COMBINATORIAL CHEMISTRY - MODERN SYNTHESIS APPROACH

 

(b) Combinatorial lead optimization of a Neuropeptide-FF antagonist
Neuropeptide-FF (Phe-Leu-Phe-Gln-Pro-Gln-Arg-Phe-NH2) has been identified as a high affinity ligand for a G-protein coupled receptor HLWAR 77. It is an anti-opioid and has been implicated in pain modulation, morphine tolerance, and morphine abstinence. Centrally administered Neuropeptide-FF also has been known to precipitate Quasi-      Morphine Abstinence Syndrome (QMAS) in opiate-naive animals. Therefore, antagonist of Neuropeptide-FF may allow easier management of withdrawal symptoms that adversely affect the treatment of opiate abuse. 

Desaminotyrosyl-Phe-Leu-Phe-Gln-Pro-Gln-Arg-NH2, the first antagonist of Neuropeptide-FF was discovered but this analogue does not show any CNS bioavailability after systemic administration and, thus could not be considered as a potential lead compound. Derivatization with 5-(dimethylamino)-1-naphtha-lenesulfonyl (dansyl) at the secondary amino group of the N-terminal proline residue of the tripeptide Pro-Gln-Arg-NH2, obtained from the sequence of Neuropeptide-FF, has afforded an antagonist with significant lipid solubility to cross the BBB.

For a combinatorial optimizationto improve potency, libraries focused on the possible replacement of the proline and glutamine residues of this lead compound were obtained by a solid phase split and mix method using coded amino acid as building blocks. After screening for competitive binding against a radioiodinated Neuropeptide-FF analogue,  5-(dimethyl-amino)-1-naphthylene sulfonyl-Gly-Ser-Arg-NH2 (dansyl-GSR-NH2) has emerged as one of the compounds having high affinity to the Neuropeptide-FF receptor and over with a moderate increase in CNS penetration power compared to lead compound.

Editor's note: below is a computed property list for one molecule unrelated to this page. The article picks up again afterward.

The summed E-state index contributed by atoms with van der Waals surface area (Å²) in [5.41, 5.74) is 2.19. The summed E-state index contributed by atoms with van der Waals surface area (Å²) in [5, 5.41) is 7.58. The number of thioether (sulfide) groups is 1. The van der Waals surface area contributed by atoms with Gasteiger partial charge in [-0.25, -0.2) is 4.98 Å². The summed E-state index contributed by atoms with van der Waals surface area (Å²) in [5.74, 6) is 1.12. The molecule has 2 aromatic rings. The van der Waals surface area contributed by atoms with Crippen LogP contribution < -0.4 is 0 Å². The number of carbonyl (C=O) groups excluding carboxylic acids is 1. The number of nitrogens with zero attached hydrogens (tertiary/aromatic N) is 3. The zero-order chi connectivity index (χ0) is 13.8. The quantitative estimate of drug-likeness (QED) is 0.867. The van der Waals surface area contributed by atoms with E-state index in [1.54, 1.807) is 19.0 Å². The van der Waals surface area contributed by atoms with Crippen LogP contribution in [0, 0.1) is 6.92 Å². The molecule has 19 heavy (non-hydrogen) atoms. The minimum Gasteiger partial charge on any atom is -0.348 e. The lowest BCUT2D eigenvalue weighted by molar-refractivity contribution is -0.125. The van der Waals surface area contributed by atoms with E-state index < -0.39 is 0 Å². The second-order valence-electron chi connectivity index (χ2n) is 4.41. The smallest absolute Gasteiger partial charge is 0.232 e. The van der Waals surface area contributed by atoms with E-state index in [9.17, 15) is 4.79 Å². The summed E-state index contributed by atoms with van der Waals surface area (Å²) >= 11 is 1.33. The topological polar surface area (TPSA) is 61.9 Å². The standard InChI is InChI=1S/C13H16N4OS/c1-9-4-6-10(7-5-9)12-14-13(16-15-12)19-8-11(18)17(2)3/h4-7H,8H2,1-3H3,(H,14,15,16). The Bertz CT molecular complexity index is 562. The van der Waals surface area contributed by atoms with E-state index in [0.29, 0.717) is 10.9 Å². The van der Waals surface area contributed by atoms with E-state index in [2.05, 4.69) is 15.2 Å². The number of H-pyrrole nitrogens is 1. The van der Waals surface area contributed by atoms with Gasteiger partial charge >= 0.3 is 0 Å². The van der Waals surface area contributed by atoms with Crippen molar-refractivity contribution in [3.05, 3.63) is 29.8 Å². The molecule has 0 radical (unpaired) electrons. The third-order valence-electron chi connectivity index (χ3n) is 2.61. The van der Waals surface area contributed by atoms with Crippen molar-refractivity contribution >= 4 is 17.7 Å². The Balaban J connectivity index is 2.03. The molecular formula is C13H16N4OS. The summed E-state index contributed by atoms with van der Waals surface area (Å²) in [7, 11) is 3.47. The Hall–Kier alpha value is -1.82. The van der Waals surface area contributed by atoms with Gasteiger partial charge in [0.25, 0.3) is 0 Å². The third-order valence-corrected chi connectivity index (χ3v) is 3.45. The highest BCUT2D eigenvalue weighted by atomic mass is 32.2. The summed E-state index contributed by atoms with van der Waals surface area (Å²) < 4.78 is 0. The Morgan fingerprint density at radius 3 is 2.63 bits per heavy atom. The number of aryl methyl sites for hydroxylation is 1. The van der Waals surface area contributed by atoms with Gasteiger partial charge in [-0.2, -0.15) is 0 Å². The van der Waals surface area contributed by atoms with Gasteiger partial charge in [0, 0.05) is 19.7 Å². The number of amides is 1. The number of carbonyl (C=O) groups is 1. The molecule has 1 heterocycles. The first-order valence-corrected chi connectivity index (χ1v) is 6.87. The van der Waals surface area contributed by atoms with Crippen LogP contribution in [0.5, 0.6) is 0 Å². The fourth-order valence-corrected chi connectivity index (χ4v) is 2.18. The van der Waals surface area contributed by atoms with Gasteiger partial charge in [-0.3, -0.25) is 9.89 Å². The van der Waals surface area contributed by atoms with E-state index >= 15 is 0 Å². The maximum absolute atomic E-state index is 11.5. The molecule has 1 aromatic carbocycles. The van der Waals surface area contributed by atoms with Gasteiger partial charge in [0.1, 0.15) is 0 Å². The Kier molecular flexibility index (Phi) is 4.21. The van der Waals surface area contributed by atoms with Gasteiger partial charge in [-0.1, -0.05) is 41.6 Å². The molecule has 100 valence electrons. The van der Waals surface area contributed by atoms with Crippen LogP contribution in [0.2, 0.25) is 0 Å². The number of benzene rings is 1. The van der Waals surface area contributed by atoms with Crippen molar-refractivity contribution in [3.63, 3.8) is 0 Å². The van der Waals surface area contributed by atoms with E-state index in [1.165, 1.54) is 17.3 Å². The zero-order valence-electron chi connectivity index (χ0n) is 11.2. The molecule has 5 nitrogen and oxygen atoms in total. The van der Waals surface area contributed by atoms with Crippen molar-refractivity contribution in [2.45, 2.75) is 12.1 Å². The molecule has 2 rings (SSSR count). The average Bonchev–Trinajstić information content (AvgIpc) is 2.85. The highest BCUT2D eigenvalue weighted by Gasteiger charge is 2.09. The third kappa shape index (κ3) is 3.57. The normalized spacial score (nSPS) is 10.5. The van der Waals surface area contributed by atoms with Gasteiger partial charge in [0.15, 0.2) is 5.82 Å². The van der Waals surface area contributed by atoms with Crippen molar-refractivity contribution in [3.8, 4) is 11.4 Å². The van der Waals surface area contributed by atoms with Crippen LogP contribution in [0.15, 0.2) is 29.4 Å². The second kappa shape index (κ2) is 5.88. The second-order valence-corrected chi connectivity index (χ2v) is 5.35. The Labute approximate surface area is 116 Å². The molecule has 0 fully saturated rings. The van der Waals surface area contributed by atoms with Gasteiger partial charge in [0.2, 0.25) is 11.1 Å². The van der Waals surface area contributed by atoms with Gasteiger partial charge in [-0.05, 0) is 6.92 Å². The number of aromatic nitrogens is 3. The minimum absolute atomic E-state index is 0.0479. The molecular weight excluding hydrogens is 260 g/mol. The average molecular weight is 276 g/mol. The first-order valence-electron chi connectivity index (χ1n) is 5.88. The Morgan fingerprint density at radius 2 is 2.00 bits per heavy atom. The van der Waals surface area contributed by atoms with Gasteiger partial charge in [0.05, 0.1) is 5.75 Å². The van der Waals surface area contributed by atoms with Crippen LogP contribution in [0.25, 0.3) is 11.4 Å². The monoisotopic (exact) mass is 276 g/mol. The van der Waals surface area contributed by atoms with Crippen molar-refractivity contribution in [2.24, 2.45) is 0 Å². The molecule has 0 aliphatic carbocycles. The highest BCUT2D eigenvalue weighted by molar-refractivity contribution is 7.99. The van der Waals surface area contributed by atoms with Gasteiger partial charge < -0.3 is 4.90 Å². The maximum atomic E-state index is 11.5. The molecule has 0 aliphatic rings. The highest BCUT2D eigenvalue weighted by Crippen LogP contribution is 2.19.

Structure of Neuropeptide-FF antagonist

(c) Generation of a benzodiazepine library 

The seminar work of Ellman on solid phase synthesis of 1,4-benzodiazepine lays the ground work for creation of small molecules library and is considered as one of the most advancements in medicinal chemistry and represents the first example of the application of combinatorial organic synthesis to non polymeric organic compounds.

The benzodiazepines were synthesized on a solid support by the connection of three building blocks, and of different chemical families.

Components of a benzodiazepine library

Synthesis of benzodiazepine library:
1) Following the attachment of 2-aminobenzophenone hydroxy or carboxy derivative to the support using an acid cleavable linker [(N-hydroxymethyl) phenoxy-acetic acid], the N-protecting group is deblocked (piperdine/DMF).
2) The weak nucleophilic amine is acylated with an α-Fmoc-protected amino acid fluoride, using 4-methyl-2,6-di-tert-butylpyridine as an acid scavenger.
3) Fmoc deprotection followed by treatment with 5% acetic acid in DMF, causes the general cyclizationto the intermediate lactam.